Smokey the Bear in Buck Meadows, Ca, with the Rim Fire burning behind him and his sign. On August 20, the fire was 10,000 acres.Marty Bicek/ZUMA
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Northern California’s ferocious Rim Fire exploded to more than 106,000 acres Friday. According to the California Department of Forestry and Fire Protection, it is threatening roughly 4,500 structures, has entered Yosemite National Park, and is just 2 percent contained. These images will give you an idea of what it looks like:
Map of the fire from Friday, August 23. Updates can be found here. National Wildfire Coordinating Group
A DC 10 air tanker drops flame retardants just east of the town of Groveland. Hundreds of campers have been evacuated. Al Golub/ZUMA
A firefighting bulldozer from Barstow, California, behind San Jose Family Camp, near Yosemite National Park. Al Golub/ZUMA
On the first day of the Rim Fire, firefighters in an aircraft worked until sunset to attempt to keep the fire from reaching the Tuolumne River. When this photo was taken the fire was only 200 acres, but the next morning it had made it to the bottom of the Tuolumne River. Al Golub/ZUMA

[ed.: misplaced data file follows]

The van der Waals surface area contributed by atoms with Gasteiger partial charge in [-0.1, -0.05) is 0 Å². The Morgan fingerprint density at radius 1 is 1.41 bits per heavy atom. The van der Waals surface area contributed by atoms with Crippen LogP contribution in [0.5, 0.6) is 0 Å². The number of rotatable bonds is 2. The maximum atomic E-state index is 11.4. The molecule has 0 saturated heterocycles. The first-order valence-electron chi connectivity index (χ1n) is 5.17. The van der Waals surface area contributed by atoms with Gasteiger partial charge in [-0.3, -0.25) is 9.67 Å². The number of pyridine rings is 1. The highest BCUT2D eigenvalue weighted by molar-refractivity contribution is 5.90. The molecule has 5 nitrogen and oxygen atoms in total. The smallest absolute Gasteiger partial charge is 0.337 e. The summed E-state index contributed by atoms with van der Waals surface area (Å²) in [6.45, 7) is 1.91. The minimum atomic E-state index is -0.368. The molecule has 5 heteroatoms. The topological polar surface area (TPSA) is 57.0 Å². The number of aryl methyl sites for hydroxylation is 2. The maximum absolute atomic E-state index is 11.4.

Cal Fire firefighters created a backfire to stop fire coming out of the Tuolumne River Canyon on Highway 120 Near Yosemite National Park. The Rim Fire jumped this road in several places.Al Golub/ZUMA
Members of the Horseshoe Meadow Hotshots—Chuck Ervin, left, and Ian White—prepare a fire break at the Rim Fire in the Stanislaus National Forest in California. Andy Alfaro/Modesto Bee/ZUMA
The Rim Fire jumps Highway 120 near Cherry Lake Road and San Jose Family Camp near Yosemite National Park. Al Golub/ZUMA
Cal Fire firefighters take a break from creating a backfire on Highway 120 near Yosemite National Park. Al Golub/ZUMA
A US Forest Service crew hikes down Harden Flat Road to support structures during the fire. Al Golub/ZUMA
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